As noted above, there exists a range of studies that examine the relation between various market and bank characteristics and bank earnings, however, there is relatively few that examine earnings volatility. With regard to the former, a small selection includes Levonian (1994), Roland (1997) and Berger et al (2000) for the US, Goddard et al (2004, 2010) for Europe and Liu and Wilson (2013) for Japan, while, Goddard et al (2013) examine a range of markets. With regard to the literature more closely related to this paper, Boyd and Runkle (1993) argue that there exists a negative relation between earnings volatility and bank size for US bank holding companies, while Stiroh (2004) argues that no such relation exists. Most recently, De Haan and Poghosyan (2012a,b) examine the relation between size and earnings volatility both for commercial banks and bank holding companies. De Haan and Poghosyan (2012a) examining commercial banks argue that there is a negative relation between bank size and earnings volatility, although the negative relation is weakened with increased market concentration. This result was based on examining US banks over the relatively short period of 2004-2009. De Haan and Poghosyan (2012b) examining bank holding companies over a period from the mid-1990s also argue that bank size is negatively related to volatility, however, that relation reverses over a particular size threshold.
In regards of the relation between earnings volatility and earnings, this issue has hitherto been overlooked in banking research. From a standard finance perspective, we would expect there to exist a positive relation between return and volatility (risk). While this is generally accepted within the asset pricing literature, with respect to company behaviour a negative relation has often been reported, in what has become known as Bowman’s paradox (Bowman, 1980). This negative relation implies that managers are willing to accept greater risk for a lower reward and has been widely reported (for a review see Nickel and Rodriguez, 2002). The positive relation between return and volatility (risk) arises from the crucial assumption of risk aversion. That is, investors will only accept higher risk if they are rewarded by a higher (expected) return. However, if we allow managers to exhibit riskseeking behaviour then a negative relation between earnings and earnings volatility will exist. Such risk-seeking behaviour would be undesirable from an investors perspective, however, may be desirable for managers depending on their contractual incentives.2 While we may not expect mangers to be consistently risk-seeking, it would perhaps be reasonable to assume that there may be periods of time where managers are risk-averse and other periods of time where managers are risk-seeking. Hence, there may exist periods of time where the relation between return and risk switches between positive and negative. In this vein, the negative relation can be seen through the application of prospect theory (Kahneman and Tversky, 1979), where managers become risk-seeking following bad outcomes and risk-averse following good outcomes.3 From the perspective of the banking sector, an examination of the nature of the return-risk relation will aid our understanding of the dynamics of risk.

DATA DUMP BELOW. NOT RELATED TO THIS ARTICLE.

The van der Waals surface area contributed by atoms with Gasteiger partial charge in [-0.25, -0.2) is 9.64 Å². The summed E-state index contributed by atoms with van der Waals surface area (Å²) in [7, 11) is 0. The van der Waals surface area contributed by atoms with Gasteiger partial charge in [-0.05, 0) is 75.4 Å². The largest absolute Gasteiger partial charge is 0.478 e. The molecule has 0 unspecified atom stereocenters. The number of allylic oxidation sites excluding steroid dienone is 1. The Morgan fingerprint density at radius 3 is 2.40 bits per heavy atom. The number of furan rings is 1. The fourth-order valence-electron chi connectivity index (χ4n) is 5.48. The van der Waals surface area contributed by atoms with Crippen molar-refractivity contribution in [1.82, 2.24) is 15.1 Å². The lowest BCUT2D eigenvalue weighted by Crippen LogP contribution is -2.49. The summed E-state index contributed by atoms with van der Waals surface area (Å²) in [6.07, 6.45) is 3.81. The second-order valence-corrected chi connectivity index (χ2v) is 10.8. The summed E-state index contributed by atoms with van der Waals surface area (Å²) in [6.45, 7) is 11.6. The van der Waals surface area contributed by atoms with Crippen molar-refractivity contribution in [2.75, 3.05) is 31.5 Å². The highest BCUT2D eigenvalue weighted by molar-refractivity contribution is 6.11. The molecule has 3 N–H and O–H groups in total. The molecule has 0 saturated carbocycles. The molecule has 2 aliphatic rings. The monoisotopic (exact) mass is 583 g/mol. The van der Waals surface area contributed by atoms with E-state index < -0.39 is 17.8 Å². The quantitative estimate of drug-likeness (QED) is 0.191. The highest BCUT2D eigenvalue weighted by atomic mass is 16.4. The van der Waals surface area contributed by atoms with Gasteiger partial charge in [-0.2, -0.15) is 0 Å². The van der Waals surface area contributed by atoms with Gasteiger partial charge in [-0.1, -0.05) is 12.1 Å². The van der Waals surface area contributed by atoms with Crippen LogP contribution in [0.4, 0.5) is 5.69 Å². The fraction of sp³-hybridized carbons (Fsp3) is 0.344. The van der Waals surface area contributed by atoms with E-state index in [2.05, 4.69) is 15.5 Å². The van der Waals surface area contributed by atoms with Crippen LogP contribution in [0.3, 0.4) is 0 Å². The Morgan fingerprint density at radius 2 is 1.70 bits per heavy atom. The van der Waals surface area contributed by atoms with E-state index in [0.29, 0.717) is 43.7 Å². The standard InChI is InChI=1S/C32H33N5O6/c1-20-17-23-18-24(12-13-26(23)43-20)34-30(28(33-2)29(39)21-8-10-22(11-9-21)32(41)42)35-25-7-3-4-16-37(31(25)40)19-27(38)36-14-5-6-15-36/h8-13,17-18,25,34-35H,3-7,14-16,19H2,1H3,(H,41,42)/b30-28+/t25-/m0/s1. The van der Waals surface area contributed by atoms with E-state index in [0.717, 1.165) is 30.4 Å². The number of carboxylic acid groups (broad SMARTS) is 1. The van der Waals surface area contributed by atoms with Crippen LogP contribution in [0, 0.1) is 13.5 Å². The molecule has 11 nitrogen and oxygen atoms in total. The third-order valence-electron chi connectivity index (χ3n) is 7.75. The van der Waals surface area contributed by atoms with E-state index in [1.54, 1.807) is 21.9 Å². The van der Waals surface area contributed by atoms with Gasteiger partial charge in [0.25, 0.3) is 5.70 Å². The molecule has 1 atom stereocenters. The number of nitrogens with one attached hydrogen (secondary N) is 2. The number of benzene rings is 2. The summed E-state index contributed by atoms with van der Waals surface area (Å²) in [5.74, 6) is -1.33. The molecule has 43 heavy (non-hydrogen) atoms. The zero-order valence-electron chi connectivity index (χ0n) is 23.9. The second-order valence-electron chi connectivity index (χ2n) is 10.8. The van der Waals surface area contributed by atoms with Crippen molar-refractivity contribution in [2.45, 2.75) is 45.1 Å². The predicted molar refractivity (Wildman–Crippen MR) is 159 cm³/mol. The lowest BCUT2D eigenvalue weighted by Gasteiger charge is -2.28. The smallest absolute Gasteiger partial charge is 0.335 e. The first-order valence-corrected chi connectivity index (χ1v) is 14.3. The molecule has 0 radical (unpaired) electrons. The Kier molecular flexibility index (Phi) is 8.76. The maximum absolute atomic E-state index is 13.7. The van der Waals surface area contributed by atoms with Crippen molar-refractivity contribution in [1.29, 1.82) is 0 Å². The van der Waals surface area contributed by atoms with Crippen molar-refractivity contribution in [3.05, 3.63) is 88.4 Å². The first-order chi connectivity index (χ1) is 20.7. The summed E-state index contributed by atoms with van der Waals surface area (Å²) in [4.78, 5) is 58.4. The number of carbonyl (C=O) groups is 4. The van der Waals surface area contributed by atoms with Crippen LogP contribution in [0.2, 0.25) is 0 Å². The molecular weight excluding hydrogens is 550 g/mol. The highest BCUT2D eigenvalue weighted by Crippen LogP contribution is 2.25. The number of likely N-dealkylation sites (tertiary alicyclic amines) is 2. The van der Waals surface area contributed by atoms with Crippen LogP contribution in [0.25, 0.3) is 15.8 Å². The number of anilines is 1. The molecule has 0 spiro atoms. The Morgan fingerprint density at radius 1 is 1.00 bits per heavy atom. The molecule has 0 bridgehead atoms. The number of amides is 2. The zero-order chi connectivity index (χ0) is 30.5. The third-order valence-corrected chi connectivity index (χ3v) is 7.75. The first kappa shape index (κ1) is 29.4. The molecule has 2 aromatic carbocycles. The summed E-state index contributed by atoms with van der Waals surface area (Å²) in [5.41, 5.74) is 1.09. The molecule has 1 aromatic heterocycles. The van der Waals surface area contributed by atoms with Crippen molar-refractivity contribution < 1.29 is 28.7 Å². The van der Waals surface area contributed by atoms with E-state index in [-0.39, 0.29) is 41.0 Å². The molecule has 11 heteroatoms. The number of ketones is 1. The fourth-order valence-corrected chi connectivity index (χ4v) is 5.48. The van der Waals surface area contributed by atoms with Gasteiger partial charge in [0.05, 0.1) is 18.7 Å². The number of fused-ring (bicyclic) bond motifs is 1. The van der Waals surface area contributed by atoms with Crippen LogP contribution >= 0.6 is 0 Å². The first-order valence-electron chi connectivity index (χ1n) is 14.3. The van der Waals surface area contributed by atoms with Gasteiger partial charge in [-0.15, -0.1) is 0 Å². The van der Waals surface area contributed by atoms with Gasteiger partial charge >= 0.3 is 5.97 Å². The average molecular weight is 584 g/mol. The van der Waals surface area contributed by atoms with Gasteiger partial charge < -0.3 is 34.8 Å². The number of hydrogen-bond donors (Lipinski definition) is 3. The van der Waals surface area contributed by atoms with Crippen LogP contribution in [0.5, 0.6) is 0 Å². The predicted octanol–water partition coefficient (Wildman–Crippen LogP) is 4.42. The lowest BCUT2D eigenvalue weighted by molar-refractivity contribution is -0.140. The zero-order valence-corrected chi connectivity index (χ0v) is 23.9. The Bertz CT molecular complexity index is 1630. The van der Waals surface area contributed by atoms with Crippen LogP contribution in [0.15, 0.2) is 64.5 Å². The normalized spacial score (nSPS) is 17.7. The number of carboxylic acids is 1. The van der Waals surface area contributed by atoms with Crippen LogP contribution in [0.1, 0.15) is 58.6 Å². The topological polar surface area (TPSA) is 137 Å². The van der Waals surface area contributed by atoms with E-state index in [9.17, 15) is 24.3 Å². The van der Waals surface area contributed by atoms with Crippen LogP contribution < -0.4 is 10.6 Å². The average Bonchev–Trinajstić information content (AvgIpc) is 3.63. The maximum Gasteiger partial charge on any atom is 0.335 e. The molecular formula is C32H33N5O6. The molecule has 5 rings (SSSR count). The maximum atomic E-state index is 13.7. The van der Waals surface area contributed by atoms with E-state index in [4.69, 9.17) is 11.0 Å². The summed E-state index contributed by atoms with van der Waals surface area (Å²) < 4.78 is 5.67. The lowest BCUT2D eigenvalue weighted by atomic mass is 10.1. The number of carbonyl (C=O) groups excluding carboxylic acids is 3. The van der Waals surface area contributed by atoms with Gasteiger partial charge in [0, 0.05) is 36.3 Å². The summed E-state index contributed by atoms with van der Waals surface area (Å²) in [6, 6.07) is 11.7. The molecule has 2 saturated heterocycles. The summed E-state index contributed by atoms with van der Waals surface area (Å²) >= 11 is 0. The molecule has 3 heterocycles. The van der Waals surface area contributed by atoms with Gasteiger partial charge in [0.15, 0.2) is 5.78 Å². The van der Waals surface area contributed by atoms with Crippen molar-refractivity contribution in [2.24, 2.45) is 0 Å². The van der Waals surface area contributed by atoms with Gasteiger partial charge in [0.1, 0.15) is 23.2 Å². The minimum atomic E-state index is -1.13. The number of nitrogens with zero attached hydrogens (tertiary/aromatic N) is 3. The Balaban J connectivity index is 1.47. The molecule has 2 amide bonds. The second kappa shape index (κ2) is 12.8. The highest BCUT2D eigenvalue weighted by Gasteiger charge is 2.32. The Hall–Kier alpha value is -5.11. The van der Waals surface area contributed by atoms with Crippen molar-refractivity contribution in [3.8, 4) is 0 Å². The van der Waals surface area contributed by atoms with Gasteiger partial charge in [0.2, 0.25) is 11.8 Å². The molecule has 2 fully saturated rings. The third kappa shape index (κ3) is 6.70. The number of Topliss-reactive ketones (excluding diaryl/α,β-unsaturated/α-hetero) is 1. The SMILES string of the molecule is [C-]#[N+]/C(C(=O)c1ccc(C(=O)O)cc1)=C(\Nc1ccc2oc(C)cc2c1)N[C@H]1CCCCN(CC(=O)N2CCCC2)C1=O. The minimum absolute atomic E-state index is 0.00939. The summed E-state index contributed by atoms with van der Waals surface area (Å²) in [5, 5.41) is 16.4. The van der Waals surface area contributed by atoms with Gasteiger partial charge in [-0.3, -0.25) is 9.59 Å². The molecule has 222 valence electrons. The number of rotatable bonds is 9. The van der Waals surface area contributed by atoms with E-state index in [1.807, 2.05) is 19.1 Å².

We begin by examining these two issues separately through standard panel regression approaches. First, modelling the determinants of US bank earnings volatility in a manner similar to that of De Haan and Poghosyan (2012a,b). However, we extend that analysis in three directions. First, we consider a sample period of over twenty-five years as opposed to six (2012a paper) and fifteen (2012b paper). Enhancing the sample period will improve the robustness of the results as it will cover numerous periods of high and low volatility. Second, we include two key additional variables, first, a measure of the market power held by an individual bank through the Lerner index, and second, the economic environment, through GDP growth. In contributing to the discussion regarding large banks and market concentration, both market power and the economic environment in which they operate must play a role in determining their behaviour. Furthermore, the Lerner index provides a bank level measure and may indicate the degree of contestability within a market that a concentration ratio does not capture. Third, in addition to considering the usual bank specific factors, such as size, we also consider bank type as identified by the complexity indicator. In particular, we are interested in whether risk, as proxied by volatility, exhibits differing dynamics across banks identified as being of different complexity.
Second, we consider the relation between earning and earnings volatility, again, identifying different categories of bank and volatility measures. Of particular interest is whether there exists a positive or negative relation and how that relation may interact with bank, market and economic factors. Notably, we are interested in whether bank size or market structure alters a banks perception of risk or indeed whether it is related to movements in the business cycle. Again, banks are considered according to their complexity indicator as the management of a complex bank may exhibit different risk preferences from one of a less complex bank. Finally, we consider whether there exists any consistency in the factors that affect earnings volatility (bank risk) and risk-taking (managerial risk) and conduct a third regression approach based around a Sharpe ratio type measure (returns per unit of risk). Thus, providing a viewpoint of how banks behave with respect to risk and its relation with returns, including risk adjusted returns. It is hoped that the results here contribute to the policy debate and in particular, whether policy should be applied differently across identified bank types as 7 well as market and economic conditions.